# Measure Theory for Probability: A Very Brief Introduction

As you dive deeper into Probability you may come across the phrases "Rigorous Probability with Measure Theory" or "Measure Theoretic Probability". What exactly is all this talk about Measure Theory? Normally the discussion of Measure Theory and Probability is left to graduate level coursework if it is touched on at all. Because of this it is nearly impossible to find any discussion of Measure Theoretic Probability that does not require a very sophisticated background in abstract mathematics. Why would anyone in the world be interested in Measure Theory and Probability who didn't have a background in pure math?

Personally I have found Measure Theoretic Probability to be very useful in helping to understand deeper issues in Probability Theory. For example, the posts on Expectation and Variance are both written from a Measure Theoretic perspective. Measure Theoretic Probability offers a very generalized view of probability. Using sets rather than distributions represented by either discrete or continuous functions, it allows for complex problems to be understood more simply... if you can get past the rigorous math!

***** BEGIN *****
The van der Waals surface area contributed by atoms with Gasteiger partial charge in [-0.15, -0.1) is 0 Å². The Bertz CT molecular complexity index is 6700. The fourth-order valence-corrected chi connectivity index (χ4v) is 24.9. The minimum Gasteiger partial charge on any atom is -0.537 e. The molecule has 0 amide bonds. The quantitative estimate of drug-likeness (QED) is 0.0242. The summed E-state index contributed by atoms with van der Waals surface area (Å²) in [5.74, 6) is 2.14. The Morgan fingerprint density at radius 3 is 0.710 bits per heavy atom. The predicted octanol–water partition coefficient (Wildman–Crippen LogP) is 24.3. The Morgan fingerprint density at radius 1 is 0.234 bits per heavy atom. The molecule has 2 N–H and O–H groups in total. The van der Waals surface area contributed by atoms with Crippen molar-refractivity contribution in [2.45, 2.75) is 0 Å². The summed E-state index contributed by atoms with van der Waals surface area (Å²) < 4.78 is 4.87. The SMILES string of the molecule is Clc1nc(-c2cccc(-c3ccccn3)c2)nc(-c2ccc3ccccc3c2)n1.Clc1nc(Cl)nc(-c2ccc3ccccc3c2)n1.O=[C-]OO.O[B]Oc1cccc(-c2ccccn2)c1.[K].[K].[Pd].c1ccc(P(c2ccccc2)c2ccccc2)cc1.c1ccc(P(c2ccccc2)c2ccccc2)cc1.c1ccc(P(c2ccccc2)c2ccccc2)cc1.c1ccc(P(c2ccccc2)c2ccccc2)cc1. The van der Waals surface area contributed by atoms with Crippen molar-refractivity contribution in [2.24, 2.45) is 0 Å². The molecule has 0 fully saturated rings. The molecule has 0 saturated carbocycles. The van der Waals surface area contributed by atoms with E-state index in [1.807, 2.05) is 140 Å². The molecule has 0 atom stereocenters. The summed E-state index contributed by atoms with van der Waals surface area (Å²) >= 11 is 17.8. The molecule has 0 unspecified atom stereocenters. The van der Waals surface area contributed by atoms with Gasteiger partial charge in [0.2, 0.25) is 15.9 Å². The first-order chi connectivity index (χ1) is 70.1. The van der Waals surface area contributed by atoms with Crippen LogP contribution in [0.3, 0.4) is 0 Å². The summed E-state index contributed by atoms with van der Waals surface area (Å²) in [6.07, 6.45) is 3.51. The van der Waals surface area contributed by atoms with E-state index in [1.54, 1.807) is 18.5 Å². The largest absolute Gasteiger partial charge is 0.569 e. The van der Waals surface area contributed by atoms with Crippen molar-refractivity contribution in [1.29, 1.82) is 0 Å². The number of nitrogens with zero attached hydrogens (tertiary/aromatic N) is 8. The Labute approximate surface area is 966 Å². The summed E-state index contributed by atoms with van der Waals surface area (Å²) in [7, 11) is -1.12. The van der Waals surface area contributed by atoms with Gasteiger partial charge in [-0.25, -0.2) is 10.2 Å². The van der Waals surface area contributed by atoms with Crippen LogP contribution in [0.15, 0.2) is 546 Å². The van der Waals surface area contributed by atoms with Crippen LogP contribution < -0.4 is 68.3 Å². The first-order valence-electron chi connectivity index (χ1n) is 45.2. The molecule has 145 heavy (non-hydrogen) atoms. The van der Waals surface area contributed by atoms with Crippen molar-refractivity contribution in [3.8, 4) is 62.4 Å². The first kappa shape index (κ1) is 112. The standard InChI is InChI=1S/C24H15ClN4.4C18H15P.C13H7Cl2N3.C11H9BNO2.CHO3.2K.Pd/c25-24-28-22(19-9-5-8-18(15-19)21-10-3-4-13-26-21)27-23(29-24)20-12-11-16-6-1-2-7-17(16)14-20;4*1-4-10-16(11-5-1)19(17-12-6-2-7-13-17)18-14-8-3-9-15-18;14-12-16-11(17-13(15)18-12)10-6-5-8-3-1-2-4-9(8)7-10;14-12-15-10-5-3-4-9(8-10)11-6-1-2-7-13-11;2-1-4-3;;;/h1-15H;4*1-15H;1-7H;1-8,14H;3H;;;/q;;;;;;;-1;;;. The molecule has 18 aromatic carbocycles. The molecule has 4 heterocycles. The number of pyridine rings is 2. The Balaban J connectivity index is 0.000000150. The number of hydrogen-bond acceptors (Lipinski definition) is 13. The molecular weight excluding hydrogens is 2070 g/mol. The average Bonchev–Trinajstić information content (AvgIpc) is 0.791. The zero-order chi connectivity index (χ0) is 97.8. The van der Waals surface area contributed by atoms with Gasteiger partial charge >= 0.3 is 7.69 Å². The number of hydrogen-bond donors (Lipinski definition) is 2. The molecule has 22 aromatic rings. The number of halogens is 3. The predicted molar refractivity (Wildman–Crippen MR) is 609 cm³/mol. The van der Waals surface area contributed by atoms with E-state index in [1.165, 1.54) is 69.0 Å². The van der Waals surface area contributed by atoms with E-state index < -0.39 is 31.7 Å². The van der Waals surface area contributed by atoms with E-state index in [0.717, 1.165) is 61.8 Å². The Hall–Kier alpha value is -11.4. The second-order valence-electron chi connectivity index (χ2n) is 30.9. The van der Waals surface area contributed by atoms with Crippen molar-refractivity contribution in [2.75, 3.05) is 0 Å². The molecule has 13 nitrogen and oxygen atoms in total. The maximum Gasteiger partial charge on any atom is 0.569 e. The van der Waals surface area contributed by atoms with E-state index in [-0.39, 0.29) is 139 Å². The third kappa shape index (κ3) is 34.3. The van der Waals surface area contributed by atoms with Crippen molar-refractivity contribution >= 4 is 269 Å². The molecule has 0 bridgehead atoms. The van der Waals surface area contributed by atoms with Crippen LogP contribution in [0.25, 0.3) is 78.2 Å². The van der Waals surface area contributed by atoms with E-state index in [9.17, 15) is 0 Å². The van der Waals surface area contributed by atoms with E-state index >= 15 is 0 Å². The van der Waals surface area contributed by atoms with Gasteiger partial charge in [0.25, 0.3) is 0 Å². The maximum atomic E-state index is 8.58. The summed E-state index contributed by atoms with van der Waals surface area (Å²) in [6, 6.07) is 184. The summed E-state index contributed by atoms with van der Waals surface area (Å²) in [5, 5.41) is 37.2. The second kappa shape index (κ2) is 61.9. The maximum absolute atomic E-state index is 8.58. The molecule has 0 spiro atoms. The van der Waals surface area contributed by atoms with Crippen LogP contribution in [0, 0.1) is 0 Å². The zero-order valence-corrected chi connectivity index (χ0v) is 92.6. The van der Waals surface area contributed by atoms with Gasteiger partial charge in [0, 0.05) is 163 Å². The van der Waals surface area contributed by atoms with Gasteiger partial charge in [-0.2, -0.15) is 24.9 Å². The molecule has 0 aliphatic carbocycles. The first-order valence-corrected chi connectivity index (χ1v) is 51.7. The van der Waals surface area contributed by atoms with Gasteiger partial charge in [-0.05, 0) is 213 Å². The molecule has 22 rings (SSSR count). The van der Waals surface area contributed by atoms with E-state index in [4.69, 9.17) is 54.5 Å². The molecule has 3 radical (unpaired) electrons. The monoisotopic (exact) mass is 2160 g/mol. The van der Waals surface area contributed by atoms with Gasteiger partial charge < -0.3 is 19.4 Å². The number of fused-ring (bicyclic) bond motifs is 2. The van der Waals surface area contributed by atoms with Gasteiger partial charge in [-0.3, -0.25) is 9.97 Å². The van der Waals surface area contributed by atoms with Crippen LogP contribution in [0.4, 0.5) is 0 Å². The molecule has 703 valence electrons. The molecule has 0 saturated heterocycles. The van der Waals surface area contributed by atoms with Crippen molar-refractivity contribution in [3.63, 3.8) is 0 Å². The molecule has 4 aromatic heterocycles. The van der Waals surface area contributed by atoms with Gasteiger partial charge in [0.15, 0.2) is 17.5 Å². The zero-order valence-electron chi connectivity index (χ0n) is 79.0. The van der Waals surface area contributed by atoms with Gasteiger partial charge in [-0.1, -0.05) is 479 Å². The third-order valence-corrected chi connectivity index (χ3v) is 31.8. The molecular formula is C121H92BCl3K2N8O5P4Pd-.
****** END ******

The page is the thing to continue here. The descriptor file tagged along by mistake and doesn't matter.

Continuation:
So today we start looking at Measure Theoretic Probability from a view that is much less rigorous than your average graduate textbook, but hopefully will allow you to take away some of the treasures this approach has.

### Measure for Measure

Okay, so what is Measure Theory all about!? Luckily it is one of those well-named areas of mathematics. Measure Theory is the formal theory of things that are measurable! This is extremely important to Probability because if we can't measure the probability of something then what good does all this work do us?

One of the major aims of pure Mathematics is to continually generalize ideas. When talking about "measure" our first introduction is the idea of *length*: "How tall are you?", "What shoe size do you wear?", "How far to the gas station?" All of these are questions about measuring something in one dimension. The next idea is usually *area*: "How many square feet is that house?", "How many acres is the farm?" This is measurement in two dimensions. Then of course *volume*: "How many gallons of milk do you need?", "How many cubic yards of rocks to fill that hole?" This of course just extends the idea of measurement into three dimensions. Here we can see some general idea of spatial measure start to form.

But that's not the most general idea of measurement! We also have weight, time, velocity, income, age, etc. These are all used to "measure" things. It turns out that mathematically, if we are not careful, sometimes we can come up with things that are NOT measurable!

What would it mean to be non-measurable? Imagine that you were to build a wall with Lego and then took this wall apart and were somehow able to build two identical walls from only the bricks in the first! If we visualize this situation we can clearly see that this is physically absurd:

However, this is a very similar problem to what happens in the Banach-Tarski Paradox which is done without the aid of any